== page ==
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Scientists called unexpected symptoms of the latent form of coronavirus

Anyone experiencing a sudden loss of sense of smell can be a "hidden carrier" of coronavirus, even if it has no other symptoms, according to data compiled by leading rhinologists in the UK, writes Business Insider.

Photo: Shutterstock

In South Korea, China, and Italy, about a third of patients with a positive COVID-19 test also reported a loss of smell, known as anosmia or hyposmia.

“In South Korea, where testing has become more widespread, 30% of patients with a positive test had anosmia as the main symptom,” said British Society of Rhinologists Professor Claire Hopkins and President of the Otorhinolaryngology Association, Professor Nirmal Kumar, in a joint statement.

The professors say many patients around the world who have tested positive for COVID-19 only show symptoms of loss of smell and taste - without the generally recognized symptoms of fever and cough.

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“There have been a rapidly growing number of reports of a significant increase in the number of patients with anosmia in the absence of other symptoms,” the statement said. "Iran has reported a sudden increase in isolated anosmia cases, and many colleagues from the US, France and Northern Italy have similar experiences."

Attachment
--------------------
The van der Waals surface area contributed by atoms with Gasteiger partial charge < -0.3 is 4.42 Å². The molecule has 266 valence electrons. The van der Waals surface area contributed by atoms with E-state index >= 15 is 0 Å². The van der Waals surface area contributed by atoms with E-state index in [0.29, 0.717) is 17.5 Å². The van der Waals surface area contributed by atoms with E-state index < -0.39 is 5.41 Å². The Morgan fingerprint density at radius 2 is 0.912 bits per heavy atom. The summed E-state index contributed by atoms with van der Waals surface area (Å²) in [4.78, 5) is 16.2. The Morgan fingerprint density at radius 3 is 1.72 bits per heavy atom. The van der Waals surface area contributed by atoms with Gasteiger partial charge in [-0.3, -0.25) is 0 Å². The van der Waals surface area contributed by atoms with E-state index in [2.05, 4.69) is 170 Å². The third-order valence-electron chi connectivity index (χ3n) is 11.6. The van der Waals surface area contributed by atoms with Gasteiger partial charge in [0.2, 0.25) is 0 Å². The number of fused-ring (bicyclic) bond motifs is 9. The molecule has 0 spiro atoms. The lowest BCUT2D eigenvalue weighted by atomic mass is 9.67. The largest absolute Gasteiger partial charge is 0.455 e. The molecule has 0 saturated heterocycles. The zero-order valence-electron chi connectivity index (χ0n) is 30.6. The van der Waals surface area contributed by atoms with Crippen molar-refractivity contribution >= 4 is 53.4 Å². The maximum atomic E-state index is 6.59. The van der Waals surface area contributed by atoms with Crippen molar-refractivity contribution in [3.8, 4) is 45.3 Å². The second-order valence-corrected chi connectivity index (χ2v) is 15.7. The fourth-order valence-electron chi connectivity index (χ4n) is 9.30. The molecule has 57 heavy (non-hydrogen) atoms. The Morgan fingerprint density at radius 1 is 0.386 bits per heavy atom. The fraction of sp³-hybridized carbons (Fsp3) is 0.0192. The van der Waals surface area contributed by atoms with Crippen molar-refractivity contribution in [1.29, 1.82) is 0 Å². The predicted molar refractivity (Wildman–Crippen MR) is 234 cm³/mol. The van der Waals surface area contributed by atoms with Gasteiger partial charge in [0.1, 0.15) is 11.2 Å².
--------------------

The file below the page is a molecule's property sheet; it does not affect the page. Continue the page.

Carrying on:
The absence of other recognized symptoms in these cases may mean that they are unlikely to be tested and isolated, which means that they can contribute to the rapid spread of the disease throughout the world.

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“These patients may be some of the hidden carriers that contributed to the rapid spread of COVID-19,” they added.

Young people may not have the general symptoms of coronavirus

Prof Kumar said younger patients, in particular, may only show a loss of smell or taste, without the more common signs of coronavirus - high fever and persistent coughing.

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“Young patients do not have any significant symptoms such as cough and fever, but they may simply have a loss of smell and taste, suggesting the presence of coronavirus,” he said.

The professors called for everyone who discovered symptoms of loss of taste or smell to isolate themselves for seven days to prevent further spread of the disease.

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